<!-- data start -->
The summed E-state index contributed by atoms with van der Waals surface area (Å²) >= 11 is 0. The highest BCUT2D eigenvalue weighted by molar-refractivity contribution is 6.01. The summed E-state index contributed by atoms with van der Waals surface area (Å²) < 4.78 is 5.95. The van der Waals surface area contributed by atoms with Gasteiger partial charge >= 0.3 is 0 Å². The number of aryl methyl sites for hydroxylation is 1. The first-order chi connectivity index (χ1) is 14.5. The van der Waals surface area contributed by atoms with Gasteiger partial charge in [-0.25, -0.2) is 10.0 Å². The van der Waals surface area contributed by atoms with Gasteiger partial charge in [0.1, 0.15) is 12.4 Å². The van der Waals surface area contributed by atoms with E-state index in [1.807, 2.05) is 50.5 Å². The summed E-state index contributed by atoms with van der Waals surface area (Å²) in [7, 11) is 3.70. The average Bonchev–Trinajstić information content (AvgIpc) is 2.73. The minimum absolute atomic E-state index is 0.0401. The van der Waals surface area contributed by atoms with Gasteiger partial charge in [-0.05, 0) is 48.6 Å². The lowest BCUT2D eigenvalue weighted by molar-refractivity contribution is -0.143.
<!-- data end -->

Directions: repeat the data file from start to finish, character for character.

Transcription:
The summed E-state index contributed by atoms with van der Waals surface area (Å²) >= 11 is 0. The highest BCUT2D eigenvalue weighted by molar-refractivity contribution is 6.01. The summed E-state index contributed by atoms with van der Waals surface area (Å²) < 4.78 is 5.95. The van der Waals surface area contributed by atoms with Gasteiger partial charge >= 0.3 is 0 Å². The number of aryl methyl sites for hydroxylation is 1. The first-order chi connectivity index (χ1) is 14.5. The van der Waals surface area contributed by atoms with Gasteiger partial charge in [-0.25, -0.2) is 10.0 Å². The van der Waals surface area contributed by atoms with Gasteiger partial charge in [0.1, 0.15) is 12.4 Å². The van der Waals surface area contributed by atoms with E-state index in [1.807, 2.05) is 50.5 Å². The summed E-state index contributed by atoms with van der Waals surface area (Å²) in [7, 11) is 3.70. The average Bonchev–Trinajstić information content (AvgIpc) is 2.73. The minimum absolute atomic E-state index is 0.0401. The van der Waals surface area contributed by atoms with Gasteiger partial charge in [-0.05, 0) is 48.6 Å². The lowest BCUT2D eigenvalue weighted by molar-refractivity contribution is -0.143.